This photo shows my final three apple paintings, all painted on the same afternoon. The small one in the middle was the first I did, then the one on the left, and finally the one on the right.
Each is similar, but different, and the third one definitely benefits from the practice I got from creating the other two. The foreground has more variation in tone in it, a suggestion of a table cloth falling off the edge of a table. The range of tones on the apple is greater; the darkest done is darker and the lightest tone is lighter. The apple is also positioned a bit further in from the edge, giving more space for a frame. (The painting being on card, it would want to be framed under glass for display.)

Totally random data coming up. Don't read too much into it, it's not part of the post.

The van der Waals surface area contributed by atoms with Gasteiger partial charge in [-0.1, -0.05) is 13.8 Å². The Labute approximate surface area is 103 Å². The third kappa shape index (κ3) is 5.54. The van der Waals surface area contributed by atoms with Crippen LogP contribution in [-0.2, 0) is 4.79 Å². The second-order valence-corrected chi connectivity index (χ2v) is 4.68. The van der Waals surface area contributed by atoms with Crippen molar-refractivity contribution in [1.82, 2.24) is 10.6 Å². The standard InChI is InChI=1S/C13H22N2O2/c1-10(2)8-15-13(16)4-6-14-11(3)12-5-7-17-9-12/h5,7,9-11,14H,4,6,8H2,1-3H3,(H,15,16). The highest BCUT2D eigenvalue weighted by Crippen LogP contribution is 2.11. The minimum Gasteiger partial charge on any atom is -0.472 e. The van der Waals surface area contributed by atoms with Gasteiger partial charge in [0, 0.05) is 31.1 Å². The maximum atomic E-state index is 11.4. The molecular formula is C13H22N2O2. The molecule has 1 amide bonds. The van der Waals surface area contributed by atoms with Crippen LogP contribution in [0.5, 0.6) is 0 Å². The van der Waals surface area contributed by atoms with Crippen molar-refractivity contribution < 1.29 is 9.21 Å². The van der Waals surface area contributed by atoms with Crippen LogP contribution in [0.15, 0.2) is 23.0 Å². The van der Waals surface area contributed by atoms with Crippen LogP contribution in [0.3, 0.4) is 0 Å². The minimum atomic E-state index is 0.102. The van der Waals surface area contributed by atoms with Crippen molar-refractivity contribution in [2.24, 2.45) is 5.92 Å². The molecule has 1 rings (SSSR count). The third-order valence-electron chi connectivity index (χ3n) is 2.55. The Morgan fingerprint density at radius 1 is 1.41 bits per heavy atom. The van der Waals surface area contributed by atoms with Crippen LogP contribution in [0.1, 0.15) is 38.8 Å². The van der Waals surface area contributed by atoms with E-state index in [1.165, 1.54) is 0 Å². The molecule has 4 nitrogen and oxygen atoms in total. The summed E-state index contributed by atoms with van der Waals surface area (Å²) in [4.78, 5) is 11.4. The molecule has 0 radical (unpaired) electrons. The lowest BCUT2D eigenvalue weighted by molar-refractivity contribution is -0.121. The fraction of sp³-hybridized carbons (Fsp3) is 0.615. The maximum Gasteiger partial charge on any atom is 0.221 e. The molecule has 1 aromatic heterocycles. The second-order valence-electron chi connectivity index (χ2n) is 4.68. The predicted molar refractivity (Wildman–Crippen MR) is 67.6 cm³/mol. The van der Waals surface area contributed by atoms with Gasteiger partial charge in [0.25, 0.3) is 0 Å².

Notice how the black/red of the background/foreground aren't quite equal. How the red is a little way below the half-way point of the composition. How there's more red below the bottom of the apple than there is black above the top of the apple. These all subtly counter-act the danger of the a fried-egg composition.
All three paintings were done in Winsor & Newton Galeria, with cadmium red, cadmium yellow, Prussian blue, cerulean blue, raw umber, and titanium white. The smaller blue bottle you can see in the photo on page one is for spraying a fine mist of water over the acrylics to slow drying.